Despite the prospect for lower farm income, there is still strong farm income and that will continue to fuel the demand for farmland, say ag economists Jason Henderson and Maria Akers of the Kansas City Fed District. They also saw higher land values in the first quarter of 2012, which has risen by 20% for two consecutive years. In the Kansas City Fed District, first quarter land values were up 16% compared to a year earlier and one third of the bankers surveyed report the upward trend will continue over the next few months.
However, some of the increases within states are phenomenal. Compared to year ago levels, irrigated farmland in Nebraska is up more than 40%, with a 38% rise in non-irrigated land. Kansas farmland is selling for 24-26% more. The Kansas City Fed economists expect the trend to continue based on reports from 235 local bankers. They report, “Despite larger supplies, buyers remained willing to pay record prices at land auctions. Furthermore, survey respondents did not expect the farmland market to cool in the near future. About a third of District bankers anticipated farmland values would rise further while the remaining respondents expected farmland values to hold at peak levels.”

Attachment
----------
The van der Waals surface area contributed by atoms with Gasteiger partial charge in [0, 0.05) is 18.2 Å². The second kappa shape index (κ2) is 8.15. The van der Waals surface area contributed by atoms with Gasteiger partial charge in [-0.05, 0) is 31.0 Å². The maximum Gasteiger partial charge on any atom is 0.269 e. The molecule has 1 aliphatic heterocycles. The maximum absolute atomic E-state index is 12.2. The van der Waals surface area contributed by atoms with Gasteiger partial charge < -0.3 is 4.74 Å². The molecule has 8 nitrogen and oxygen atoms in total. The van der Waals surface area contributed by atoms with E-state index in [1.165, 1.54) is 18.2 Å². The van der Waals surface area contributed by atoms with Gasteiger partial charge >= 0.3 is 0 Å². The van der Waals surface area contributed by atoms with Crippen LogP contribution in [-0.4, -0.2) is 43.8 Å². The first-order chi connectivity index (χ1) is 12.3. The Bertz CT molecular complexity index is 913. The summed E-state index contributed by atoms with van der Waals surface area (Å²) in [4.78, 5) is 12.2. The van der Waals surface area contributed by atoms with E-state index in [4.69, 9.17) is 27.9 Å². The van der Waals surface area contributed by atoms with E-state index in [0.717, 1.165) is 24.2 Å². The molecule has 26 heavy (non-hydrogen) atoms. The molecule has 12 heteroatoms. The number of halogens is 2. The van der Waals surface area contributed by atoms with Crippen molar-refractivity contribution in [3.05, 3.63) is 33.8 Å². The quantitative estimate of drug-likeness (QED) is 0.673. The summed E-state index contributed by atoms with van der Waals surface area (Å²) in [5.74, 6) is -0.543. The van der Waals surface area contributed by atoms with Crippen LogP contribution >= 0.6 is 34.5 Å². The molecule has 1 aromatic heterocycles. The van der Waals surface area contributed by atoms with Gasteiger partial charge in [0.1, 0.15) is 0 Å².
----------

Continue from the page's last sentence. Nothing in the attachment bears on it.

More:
Through the heart of the Cornbelt the demand for land remains at a high level, and farmers are willing to pay an average of 20% more than they did a year ago. Commercial bankers, surveyed by the Chicago and Kansas City Federal Reserve banks, indicate strong farm income has allowed farmers to repay debt and invest in farmland at record high prices. Commercial lenders expected the trend to continue, based on recent land sales, the good farm economy, and the fact that more land is available to the market than in the past.
Source: FarmGate blog